Great success for Thomas Kelly with his end of year Master’s recital that had been postponed from June because of illness . A sumptuous performance of playing that is at last getting the recognition it deserves. Beethoven’s Eroica Variations played with a relentless dynamic drive and a kaleidoscopic sense of colour. If he just missed the grace and charm that Curzon could pinpoint so magnificently he certainly gave the variations a radiance and luminosity allied to a driving undercurrent of surging energy. A fearless performance of great architectural shape where there were moments of sublime calm in between a storm that only a Serkin could have conjured up. A Medtner Sonata op 38 played with such clarity and ravishing sounds.The opening so reminiscent of Schumann’s Humoreske but the return of this typically Russian nostalgic melody haunting us to the very end of a journey that had seen such marvels in the hands of a true master. I have never been convinced by the work of Medtner who when I am asked who he is I can only reply:’Rachmaninov without the tunes!’ Today for the first time he was revealed as a master of colour,melody and architectural shape that kept me totally mesmerised. The spell was soon broken with the savage attack that Thomas waged on us with the opening of Agosti’s Firebird. I have heard Thomas play many times from that very first moment five years ago when he unexpectedly ran off with the Chissell Schumann prize. It was the first occasion that this young student of the late Andrew Ball had emerged as a major talent to keep an eye on. This today was a pianist of an authority and unique musical personality that had been noted in Leeds and in Hastings but has now matured into a major talent ready to take the world by storm. The phenomenal challenges that Agosti placed before us mortals in 1928 with the transcription of Stravinsky’s Firebird were taken by the scruff of the neck and played with a fearless abandon where the melodic line emerged amidst a barrage of technical hurdles. It was,though,the musical line and overall energy that took us by storm in this very resonant hall . Perhaps for Beethoven it had been too resonant and could have done with a much sparser use of pedal but here in Stravinsky it created an orchestra of overwhelming power and sumptuous sound .Has the opening of the finale ever sounded more radiant and seductive or the ending more savage? An extraordinary performance of a man possessed and on his way to the heights. Now studying with Dmitri Alexeev and Vanessa Latarche he will bring the same recognition to the College as the 17 year old John Lill who I heard give a sensational performance of Rachmaninov Third Piano Concerto on this very stage over fifty years ago .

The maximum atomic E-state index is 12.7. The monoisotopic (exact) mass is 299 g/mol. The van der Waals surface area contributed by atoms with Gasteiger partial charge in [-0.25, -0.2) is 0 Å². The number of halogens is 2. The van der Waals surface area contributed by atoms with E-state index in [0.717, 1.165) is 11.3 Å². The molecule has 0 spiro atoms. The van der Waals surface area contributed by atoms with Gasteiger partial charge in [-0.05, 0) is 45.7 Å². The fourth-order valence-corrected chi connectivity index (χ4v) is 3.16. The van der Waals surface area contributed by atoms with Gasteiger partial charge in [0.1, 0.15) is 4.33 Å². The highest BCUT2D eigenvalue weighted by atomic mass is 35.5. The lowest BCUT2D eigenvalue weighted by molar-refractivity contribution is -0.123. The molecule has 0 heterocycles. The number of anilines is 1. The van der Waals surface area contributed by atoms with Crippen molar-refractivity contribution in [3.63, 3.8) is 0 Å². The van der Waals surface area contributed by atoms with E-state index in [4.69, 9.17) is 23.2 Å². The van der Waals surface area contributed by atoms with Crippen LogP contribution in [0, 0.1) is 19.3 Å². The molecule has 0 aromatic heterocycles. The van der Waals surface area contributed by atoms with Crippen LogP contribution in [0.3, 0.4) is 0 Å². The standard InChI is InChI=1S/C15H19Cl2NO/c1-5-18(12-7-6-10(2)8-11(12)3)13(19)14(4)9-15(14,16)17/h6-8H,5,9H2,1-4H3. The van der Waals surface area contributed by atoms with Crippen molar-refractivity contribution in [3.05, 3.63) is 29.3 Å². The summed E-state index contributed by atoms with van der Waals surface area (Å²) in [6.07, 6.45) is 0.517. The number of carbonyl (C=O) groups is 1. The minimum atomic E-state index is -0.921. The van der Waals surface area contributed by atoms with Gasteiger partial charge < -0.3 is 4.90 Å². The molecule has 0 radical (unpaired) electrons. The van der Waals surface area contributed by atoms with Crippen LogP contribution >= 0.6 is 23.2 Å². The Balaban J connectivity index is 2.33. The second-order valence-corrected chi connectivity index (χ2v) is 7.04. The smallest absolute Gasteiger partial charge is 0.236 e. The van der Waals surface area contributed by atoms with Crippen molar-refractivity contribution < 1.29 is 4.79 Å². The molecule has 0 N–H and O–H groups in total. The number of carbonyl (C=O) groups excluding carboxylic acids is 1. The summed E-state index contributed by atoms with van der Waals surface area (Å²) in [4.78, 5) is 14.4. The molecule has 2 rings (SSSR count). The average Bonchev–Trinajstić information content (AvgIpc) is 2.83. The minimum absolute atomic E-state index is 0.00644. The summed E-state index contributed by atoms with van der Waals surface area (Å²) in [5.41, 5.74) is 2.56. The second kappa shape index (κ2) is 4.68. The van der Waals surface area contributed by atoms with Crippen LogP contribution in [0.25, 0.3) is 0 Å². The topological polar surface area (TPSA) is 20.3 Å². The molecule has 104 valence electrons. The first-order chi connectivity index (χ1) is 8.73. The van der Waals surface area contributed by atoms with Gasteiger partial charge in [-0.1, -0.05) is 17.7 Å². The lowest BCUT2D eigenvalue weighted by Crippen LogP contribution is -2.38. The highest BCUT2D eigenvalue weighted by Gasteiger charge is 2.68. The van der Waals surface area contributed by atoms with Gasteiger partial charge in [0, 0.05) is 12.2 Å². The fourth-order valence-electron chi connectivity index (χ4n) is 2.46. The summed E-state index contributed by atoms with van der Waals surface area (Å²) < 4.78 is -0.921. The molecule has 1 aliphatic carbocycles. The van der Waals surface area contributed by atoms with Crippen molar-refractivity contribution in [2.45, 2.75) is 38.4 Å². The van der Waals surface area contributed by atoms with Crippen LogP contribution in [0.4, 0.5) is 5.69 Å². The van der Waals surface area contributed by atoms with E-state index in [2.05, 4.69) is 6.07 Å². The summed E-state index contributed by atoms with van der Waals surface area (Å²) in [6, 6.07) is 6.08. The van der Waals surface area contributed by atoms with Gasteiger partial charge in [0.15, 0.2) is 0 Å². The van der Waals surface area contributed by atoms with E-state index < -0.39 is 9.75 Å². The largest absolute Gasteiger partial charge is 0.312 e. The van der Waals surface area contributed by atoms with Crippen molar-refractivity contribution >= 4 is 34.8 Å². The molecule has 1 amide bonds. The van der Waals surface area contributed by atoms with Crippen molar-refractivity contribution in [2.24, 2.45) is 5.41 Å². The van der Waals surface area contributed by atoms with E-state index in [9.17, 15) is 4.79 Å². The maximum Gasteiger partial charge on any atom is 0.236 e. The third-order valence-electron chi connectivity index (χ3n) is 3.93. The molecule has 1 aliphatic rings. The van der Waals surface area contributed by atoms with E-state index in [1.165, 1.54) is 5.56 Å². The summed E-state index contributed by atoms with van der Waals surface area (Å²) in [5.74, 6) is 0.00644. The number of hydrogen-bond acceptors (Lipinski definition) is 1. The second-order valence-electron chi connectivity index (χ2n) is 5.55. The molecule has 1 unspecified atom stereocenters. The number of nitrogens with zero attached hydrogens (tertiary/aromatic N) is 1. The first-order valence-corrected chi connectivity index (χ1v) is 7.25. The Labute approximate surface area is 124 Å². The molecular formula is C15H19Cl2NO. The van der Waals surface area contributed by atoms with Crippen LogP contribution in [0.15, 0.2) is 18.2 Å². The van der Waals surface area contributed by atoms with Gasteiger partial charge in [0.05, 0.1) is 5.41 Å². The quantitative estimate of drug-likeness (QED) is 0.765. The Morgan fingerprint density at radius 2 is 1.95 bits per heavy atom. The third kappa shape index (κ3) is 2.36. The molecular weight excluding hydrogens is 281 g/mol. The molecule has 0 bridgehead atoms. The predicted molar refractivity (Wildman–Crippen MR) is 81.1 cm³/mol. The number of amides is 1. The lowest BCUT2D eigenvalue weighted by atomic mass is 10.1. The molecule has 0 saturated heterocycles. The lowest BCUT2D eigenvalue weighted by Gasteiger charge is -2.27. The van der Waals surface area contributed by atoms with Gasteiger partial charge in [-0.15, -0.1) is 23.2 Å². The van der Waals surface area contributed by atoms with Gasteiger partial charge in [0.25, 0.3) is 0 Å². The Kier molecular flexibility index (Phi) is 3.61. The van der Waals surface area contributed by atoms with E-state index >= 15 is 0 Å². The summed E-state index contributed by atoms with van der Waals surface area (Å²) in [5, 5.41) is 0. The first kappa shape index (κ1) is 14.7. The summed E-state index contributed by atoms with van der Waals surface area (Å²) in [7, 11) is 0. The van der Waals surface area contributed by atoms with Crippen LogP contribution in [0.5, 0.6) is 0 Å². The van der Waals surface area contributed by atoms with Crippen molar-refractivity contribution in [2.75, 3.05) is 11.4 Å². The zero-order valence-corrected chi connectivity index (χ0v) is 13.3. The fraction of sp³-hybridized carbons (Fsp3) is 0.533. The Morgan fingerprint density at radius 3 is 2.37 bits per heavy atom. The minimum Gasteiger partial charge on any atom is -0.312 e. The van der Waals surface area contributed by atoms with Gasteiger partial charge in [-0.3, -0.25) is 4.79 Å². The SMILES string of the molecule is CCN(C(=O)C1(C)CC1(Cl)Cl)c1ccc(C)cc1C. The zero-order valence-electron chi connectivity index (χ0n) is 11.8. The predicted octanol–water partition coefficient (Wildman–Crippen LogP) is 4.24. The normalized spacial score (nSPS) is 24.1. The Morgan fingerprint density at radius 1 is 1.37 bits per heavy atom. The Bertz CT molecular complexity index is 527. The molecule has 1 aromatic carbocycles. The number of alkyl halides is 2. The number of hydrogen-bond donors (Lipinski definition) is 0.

13 th October RCM at 7.30 Amarylis Fleming Concert Hall